Brenda Zlamany is a multimedia artist from Brooklyn, NY. Since 1982 her work has appeared in numerous solo and group exhibitions in the United States, Europe, Asia, and the Middle East including the Museum of Contemporary Art, Taipei; the National Portrait Gallery of the Smithsonian Institution, Washington, D.C.; the Museum of Contemporary Art, Denver; Frankfurter Kunstverein, Germany; the National Museum, Gdansk, Poland; and the Museum voor Schone Kunsten, Ghent, Belgium. She has received portrait commissions from the World Bank, Memorial Sloan-Kettering Cancer Center, The New York Times Magazine, and other institutions. Grants that she has received include a Peter S. Reed Foundation grant, Fulbright Fellowship, a Pollock-Krasner Foundation grant, a New York Foundation for the Arts Artists’ Fellowship, and a Jerome Foundation Fellowship. Yale University recently commissioned her to create two large-scale group portraits, permanently installed on campus. She received a BA from Wesleyan University.
Painter, L.C. Armstrong, explains "my paintings are primarily about focusing on the good, and on the resilience of people and nature, and most importantly on finding magic in the everyday. The viewer is invited to recover the symbols that can enrich our increasingly virtual lives, and to embrace the beauty of reality."
Helen’s musical inspirations are wide-ranging: from Bach to Messiaen (a fellow synaesthete), Fats Waller to Keith Jarrett and Bill Evans, from Wayne Shorter to Astronomy, Shakti to Archaeology, and Nick Drake to total Native American respect – but most importantly of all – finding time to watch the flowers grow…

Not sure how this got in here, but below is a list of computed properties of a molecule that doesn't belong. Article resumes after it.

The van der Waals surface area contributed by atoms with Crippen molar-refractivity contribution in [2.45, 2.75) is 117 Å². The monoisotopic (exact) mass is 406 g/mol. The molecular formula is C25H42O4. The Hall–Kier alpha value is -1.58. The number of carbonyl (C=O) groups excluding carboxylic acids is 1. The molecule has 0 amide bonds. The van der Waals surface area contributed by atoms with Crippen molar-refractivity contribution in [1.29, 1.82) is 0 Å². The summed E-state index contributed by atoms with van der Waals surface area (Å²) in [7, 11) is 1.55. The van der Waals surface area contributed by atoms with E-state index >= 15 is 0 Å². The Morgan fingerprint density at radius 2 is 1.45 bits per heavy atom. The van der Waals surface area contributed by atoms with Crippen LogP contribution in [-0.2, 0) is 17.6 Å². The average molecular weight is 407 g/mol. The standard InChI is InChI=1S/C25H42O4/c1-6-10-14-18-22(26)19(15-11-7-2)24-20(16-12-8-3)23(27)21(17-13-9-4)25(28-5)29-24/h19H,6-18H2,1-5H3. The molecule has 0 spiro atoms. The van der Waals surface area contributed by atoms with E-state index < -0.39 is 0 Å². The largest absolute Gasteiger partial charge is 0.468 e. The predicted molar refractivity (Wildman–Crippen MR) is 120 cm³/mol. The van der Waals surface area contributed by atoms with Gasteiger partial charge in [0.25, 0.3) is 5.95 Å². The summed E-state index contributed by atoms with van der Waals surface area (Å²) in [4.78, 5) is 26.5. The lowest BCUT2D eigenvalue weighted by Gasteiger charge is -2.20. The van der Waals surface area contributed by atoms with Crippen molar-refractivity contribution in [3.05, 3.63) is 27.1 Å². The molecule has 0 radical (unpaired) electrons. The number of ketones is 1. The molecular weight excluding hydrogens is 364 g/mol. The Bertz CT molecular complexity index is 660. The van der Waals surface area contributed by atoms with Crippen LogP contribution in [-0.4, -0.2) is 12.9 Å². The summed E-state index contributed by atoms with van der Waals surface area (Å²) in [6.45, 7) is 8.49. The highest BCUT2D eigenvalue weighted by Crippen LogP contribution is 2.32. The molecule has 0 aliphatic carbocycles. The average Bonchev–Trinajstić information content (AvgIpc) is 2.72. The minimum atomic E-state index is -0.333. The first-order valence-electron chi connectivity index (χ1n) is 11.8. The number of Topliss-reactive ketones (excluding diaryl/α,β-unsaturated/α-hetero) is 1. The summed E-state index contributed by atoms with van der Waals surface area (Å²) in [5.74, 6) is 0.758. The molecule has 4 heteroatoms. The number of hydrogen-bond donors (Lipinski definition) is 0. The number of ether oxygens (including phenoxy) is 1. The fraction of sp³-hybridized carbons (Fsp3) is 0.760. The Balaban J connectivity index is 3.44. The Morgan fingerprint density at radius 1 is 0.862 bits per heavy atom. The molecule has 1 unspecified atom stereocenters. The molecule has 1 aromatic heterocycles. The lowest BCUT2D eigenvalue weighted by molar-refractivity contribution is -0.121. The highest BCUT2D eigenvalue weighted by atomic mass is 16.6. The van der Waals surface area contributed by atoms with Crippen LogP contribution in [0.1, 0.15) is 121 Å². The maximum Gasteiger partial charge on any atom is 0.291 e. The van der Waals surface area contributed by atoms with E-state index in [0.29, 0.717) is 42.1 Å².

Kevin Bleau is a composer, arranger, musical theater writer, and performer based in Boston, where he teaches musical theater writing, composition, arranging, music technology, and harmony at Berklee College of Music.Kevin’s arrangements have been performed by Crystal Gayle, the Platters, Hollywood actor Wilford Brimley, Broadway divas Michele McConnell and Marni Raab, Miss New Hampshire, and many others. As Staff Arranger for the United States Air Force Band of Liberty, he arranged and transcribed more than one hundred popular songs; these arrangements have reached over five hundred thousand audience members since 1998.
"My work is about memory and family. Although I work from photographs, the paintings are not photorealism. The paint itself, with its restive and gestural surfaces, embodies the memory with which I see the past. And the past is my family, is sibling rivalry, marital conflicts, divorce and adversity and their effects." -Patrice Sullivan
"You are invited to pick up a mask from the floor. It might not be so easy. You move, and there’s a new face, waiting. What do these faces say? You must continue to scan. Is there one that speaks to you directly? Or more than one? Will you decide? I can help you. Are you represented? Are you left out? There are three hundred masks on the wall and three hundred more on the floor! I want to ask, where are you among these creatures? We began with a hole, now there is a chance." - Hamlet Mateo
Emily Carr has lived all over the world and is the author of several collections and chapbooks of poems. After she got an MFA in poetry from the University of North Carolina-Wilmington, she took a doctorate in ecopoetics at the University of Calgary. These days, she’s the program director of the low-residency MFA in creative writing at Oregon State University-Cascades.
Megan Roberts and Raymond Ghirardo
Megan and Raymond have been collaborators on video, sound sculpture, and performance works since the 1970s. Primarily working on large-scale installations that incorporate sculptural construction, sound, video and other elements. Their work has been widely exhibited both nationally and internationally. Awards include fellowships from the National Endowment for the Arts and New York Foundation for the Arts.